I have a Polaroid SX-70 Land camera at last. I don’t know how long I will have it for. It works, but it is cantankerous. It’s been equal parts fun and frustration wrestling with it.
Polaroid brought this camera to the market in 1972, and I think mine would have been released quite early in the piece. It is not chrome, so it was not one of the first batch, but look at the worn leather in the scan above. It has seen some life, this camera.
Polaroid genius Edward Land wanted a camera that would fit in a suit pocket and would use fully self-contained film. The SX-70 film therefore developed in full sunlight just as well as in the dark, and ingeniously folded. Have a look. It’s a beautiful thing:
The SX-70 was originally chrome and leather. Then plastic and leather. Then in the 80s became a fully-plastic, fixed-focus, rainbow-striped, solid-bodied thing. Iconic in its way, but not as stylish or sophisticated as its parent. The SX-70 is actually capable of very good images, being a proper SLR with manual focus (later models had sonar autofocus) with a beautiful split-image focusing circle. Have a look at what Richard Ton, sx70manipulator on Flickr, comes up with:
Polaroid, especially in its later incarnations, was the epitomy of fun – the instant, portable camera. These days, it has become something different. Polaroid film is long gone, thanks to digital, and now we have its boutique successor, impossible project film . This is wonderful stuff, but is as delicate and fickle as the Polaroid film was robust and regular. (And I do mean that in a good way, if you’re reading, Impossible. I still want you to send me free film to review!)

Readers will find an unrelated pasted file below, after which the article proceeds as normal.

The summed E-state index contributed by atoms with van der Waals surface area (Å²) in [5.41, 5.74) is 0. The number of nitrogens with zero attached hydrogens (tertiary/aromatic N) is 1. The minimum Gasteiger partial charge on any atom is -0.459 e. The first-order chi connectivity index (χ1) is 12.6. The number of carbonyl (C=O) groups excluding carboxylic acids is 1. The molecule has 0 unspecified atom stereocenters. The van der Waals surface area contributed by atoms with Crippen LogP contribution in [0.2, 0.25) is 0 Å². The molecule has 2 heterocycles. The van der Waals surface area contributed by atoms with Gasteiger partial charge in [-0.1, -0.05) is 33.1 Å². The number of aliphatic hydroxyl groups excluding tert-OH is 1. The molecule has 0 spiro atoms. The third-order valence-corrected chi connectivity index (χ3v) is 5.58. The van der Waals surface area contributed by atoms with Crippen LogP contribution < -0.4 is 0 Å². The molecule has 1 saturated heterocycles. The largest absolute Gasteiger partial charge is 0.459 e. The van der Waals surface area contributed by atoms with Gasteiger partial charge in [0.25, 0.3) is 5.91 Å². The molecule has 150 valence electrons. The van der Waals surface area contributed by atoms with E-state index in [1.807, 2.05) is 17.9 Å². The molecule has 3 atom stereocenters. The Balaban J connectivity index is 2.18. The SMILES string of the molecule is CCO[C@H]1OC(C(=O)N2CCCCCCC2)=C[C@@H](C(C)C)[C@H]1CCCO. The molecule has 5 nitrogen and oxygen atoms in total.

If you are more like me than like Richard, you might get something like the following:
(a couple of things to note: the spots all over the second photo are because the kids were scanning flowers and leaves, and Photoshop did a lot of work on the levels)
This is NOT like the old Polaroid. And I’m glad.
The first image sure is kooky. Probably this is a result of the camera misfiring. The old thing has a loose connection somewhere, and requires a bit of wrestling to get it to fire. Hence my quandary as to whether to keep this beautiful weathered slab or re-ebay and try again.
The second image is kooky too – but in a good way. There’s a beautiful organic texture to it and otherworldly color washes, but detail too. Here’s a closer look at those kids playing on the beach.
Next on my agenda is to get hold of an earlier Land camera, as, with modification, you can fit the instant film made by Fuji in to it. But that’s another story.